Ear for Design 

Acoustics at the new CenterStage promise to be more bright and clear. But the true test will come with an audience.

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Preview photo spreads and walking tours are giving Richmonders a fairly good idea of the looks of the Carpenter Theatre, the main component of the new Richmond CenterStage complex. But the sound of the now twice-renovated movie palace won't be known until it's reopened and tested in a variety of musical styles. It will get that chance soon — classical, country, bluegrass, R&B and jazz are on tap in September.

The first renovation of the former Loew's Theater, known as the Carpenter Center for most of its 21-year history, yielded a sound “that was more treble-friendly than bass-friendly,” says Jonathan Friedman, who as principal bassoonist of the Richmond Symphony performed in the hall as frequently as any musician in town.

The orchestra's wind players had “trouble hearing the string sections in front of them,” he says. Lower strings tended to get lost in the mix. Cramped seating on the stage made the sound of nearby instruments “overwhelming” while more distant voices were nearly inaudible, Friedman recalls.

Acoustical renovation of the hall should ease or solve those problems, says Mark Holden, a partner in JaffeHolden, CenterStage's acoustical designer. An enlarged stage, a new shell that encloses the orchestra and projects its sound into the auditorium, acoustical “clouds” bridging the theater's proscenium arch and an amplification system that can be adapted to different kinds of music and speech should “allow for better quality of sound and a better blend of sound,” Holden says.

The Connecticut-based acoustician describes these as “tried-and-true, flexible systems … well-understood by [sound] technicians and artists.” Once users know how to get the most of the acoustical modifications, “we'll have a space with excellent potential as a concert hall,” he says, with “more brightness, more clarity and better hearing [among] musicians.”

“Discreet enhancement,” as Holden terms it, will brighten sound in the most notorious dead spot in the theater, the seats under its big, low-hanging balcony. Orchestra-level seats have been raised so the stage won't loom so high over the audience in the front rows. More comfortable seats and more space between rows, especially in the upper balcony, as well as more space onstage, should improve the musical experience for both performers and listeners.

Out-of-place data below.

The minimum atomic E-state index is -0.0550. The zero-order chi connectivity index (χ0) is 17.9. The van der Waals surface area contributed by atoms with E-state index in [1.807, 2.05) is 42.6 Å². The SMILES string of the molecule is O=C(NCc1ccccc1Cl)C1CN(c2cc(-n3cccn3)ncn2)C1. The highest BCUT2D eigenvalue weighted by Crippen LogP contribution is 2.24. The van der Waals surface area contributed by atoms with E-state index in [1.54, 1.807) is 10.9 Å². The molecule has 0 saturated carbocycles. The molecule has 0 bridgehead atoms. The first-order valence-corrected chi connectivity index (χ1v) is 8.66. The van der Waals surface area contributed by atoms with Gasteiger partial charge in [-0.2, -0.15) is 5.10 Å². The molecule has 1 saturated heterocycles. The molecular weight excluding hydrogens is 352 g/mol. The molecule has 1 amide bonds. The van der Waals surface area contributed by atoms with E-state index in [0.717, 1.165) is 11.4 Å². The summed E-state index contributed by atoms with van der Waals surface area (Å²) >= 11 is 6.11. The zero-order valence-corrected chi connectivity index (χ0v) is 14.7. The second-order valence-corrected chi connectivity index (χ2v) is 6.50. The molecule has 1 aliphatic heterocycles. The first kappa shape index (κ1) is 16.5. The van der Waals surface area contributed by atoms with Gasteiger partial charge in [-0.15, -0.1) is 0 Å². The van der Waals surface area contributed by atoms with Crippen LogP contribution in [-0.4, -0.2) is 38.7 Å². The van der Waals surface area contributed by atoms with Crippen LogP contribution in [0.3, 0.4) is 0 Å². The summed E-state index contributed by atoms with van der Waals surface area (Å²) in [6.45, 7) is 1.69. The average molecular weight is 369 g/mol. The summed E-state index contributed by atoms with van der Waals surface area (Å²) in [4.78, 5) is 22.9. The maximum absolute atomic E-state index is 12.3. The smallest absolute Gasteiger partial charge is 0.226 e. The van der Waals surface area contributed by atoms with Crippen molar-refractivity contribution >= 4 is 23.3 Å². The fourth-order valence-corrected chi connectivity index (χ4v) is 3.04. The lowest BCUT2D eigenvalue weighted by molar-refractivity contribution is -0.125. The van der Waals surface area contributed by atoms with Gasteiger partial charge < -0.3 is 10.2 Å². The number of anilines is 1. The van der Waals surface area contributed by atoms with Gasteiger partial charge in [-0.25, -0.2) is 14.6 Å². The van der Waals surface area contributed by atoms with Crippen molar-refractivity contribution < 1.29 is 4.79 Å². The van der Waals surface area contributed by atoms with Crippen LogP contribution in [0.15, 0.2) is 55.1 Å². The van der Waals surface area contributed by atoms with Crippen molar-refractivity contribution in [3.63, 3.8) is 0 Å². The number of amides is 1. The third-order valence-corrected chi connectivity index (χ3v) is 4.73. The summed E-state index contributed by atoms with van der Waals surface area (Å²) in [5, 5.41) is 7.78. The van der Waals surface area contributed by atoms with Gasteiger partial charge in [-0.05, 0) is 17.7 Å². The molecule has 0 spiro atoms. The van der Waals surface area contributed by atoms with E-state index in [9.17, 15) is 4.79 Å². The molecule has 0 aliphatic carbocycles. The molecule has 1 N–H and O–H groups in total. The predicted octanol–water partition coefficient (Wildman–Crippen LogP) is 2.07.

Holden expects the hall to be more reverberant, but avoids predicting how much more until musicians put it to the test.

CenterStage's other performance spaces, the 200-seat Gottwald Playhouse and 150-seat Rhythm Hall, are fitted with acoustical drapes and other sound-isolation features. “They both have pretty sophisticated sound-installation designs to prevent sound bleeding from one space to another,” Holden says.

Once the symphony starts performing in the Carpenter Theatre, Friedman says, “first and foremost I'll be listening for how my instrument sounds. After that, whether I can hear the other instruments I need to blend with.” As a listener, he says, “I would listen not only for reverberation, but quality of sound — whether I'm hearing the full spectrum or some sound frequencies more prominently than others.”

Erin Freeman, the symphony's associate conductor, spent the last week of August leading sound checks of the hall with volunteer musicians from the symphony and its youth orchestras and chorus, the Richmond Philharmonic, Richmond Concert Band and others. “Our test music [ran] the gamut from small groups to chamber orchestra to full orchestra and chorus,” Freeman says, “but not with an audience filling the seats. So the real tests will be concerts with the public listening,” beginning with the music, dance and drama opening gala Sept. 12. S

Style Weekly music critic Clarke Bustard produces Letter V: the Virginia Classical Music Blog, at www.letterv.blogspot.com.

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